See our Best of Detroit 2020 winners.

Artist shafted 

As Detroit winds down from its annual Hart Plaza electronic music dance party — now dubbed Movement 2003 — Eddie Birtulescu is still smarting from last year’s event. Back then, the event was known as the Detroit Electronic Music Festival, and Birtulescu agreed to do the artwork to market the event. The College for Creative Studies grad’s poster of a metallic figure with a big hand manipulating a record ended up everywhere: on DEMF T-shirts, schedules, etc.

Problem is, Birtulescu says, he never got paid. He claims Carol Marvin, president of Pop Culture Media, producer of the event for its first three years, said she’d pay him $1,500 if he could complete the artwork one week before it was set to be unveiled; he agreed.

“It’s trashy the way they treated him,” says his lawyer, Paul Hughes, who’s working for free. “The little guy really got shafted.” Hughes says.

“I’m not a money-hungry guy,” says Birtulescu, who claims Pop Culture agreed to use his work only for posters, not for other merchandising. “I thought, OK, this is the DEMF, nobody would pull a stunt like that. It backfired in my face.”

Meanwhile, Marvin is threatening to sue the city, claiming she alone has a permit to use Hart Plaza during Memorial Day weekend. Unfortunately for her, Birtulescu joins a litany of festival workers who claim they didn’t get paid on time, if at all — and that group of disgruntled people certainly won’t help her bid to regain control of the festival.

Marvin could not be reached for comment.

Send comments to

We welcome readers to submit letters regarding articles and content in Detroit Metro Times. Letters should be a minimum of 150 words, refer to content that has appeared on Detroit Metro Times, and must include the writer's full name, address, and phone number for verification purposes. No attachments will be considered. Writers of letters selected for publication will be notified via email. Letters may be edited and shortened for space.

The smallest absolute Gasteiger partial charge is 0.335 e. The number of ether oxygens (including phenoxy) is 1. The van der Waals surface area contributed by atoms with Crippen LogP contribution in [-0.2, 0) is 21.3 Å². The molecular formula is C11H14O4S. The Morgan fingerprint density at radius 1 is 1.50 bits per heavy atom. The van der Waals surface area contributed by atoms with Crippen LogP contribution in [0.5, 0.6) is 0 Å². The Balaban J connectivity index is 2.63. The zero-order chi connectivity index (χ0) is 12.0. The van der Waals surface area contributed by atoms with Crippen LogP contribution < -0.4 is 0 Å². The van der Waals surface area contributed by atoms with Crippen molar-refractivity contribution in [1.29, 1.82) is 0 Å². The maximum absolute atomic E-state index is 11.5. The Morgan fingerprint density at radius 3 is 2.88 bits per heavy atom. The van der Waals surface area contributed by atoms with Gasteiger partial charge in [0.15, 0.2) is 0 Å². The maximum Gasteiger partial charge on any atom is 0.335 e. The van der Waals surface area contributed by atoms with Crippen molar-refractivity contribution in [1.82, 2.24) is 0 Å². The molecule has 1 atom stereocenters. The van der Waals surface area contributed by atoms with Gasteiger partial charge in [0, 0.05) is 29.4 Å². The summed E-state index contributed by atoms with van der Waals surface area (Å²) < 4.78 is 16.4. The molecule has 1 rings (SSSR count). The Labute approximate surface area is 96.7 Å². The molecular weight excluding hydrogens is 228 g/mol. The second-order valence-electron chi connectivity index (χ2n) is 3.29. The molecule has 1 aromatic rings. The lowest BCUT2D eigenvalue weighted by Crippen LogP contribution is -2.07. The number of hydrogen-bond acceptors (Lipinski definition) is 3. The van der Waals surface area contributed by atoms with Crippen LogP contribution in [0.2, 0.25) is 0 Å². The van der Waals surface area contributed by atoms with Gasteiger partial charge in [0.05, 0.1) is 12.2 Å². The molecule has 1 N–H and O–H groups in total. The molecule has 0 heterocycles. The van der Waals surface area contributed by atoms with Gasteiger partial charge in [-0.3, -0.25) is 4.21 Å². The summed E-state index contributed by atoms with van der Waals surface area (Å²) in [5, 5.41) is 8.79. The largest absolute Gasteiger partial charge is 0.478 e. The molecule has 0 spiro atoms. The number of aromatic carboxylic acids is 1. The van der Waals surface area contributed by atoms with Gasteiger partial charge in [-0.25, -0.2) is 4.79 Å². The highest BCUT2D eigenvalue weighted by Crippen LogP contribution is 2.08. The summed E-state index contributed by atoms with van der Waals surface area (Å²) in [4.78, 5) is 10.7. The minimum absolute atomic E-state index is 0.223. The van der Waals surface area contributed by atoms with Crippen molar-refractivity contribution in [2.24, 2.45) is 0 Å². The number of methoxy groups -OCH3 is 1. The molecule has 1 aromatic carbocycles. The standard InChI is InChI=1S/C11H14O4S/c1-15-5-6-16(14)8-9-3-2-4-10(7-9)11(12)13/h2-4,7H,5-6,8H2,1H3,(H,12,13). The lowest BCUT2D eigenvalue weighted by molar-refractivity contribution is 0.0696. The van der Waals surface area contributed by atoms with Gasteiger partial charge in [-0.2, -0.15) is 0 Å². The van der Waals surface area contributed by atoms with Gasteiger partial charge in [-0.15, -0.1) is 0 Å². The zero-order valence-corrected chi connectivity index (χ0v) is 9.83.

Email us at

Detroit Metro Times works for you, and your support is essential.

Our small but mighty local team works tirelessly to bring you high-quality, uncensored news and cultural coverage of Detroit and beyond.

Unlike many newspapers, ours is free – and we'd like to keep it that way, because we believe, now more than ever, everyone deserves access to accurate, independent coverage of their community.

Whether it's a one-time acknowledgement of this article or an ongoing pledge, your support helps keep Detroit's true free press free.

Read the Digital Print Issue

October 21, 2020

View more issues


Never miss a beat

Sign Up Now

Subscribe now to get the latest news delivered right to your inbox.

Best Things to Do In Detroit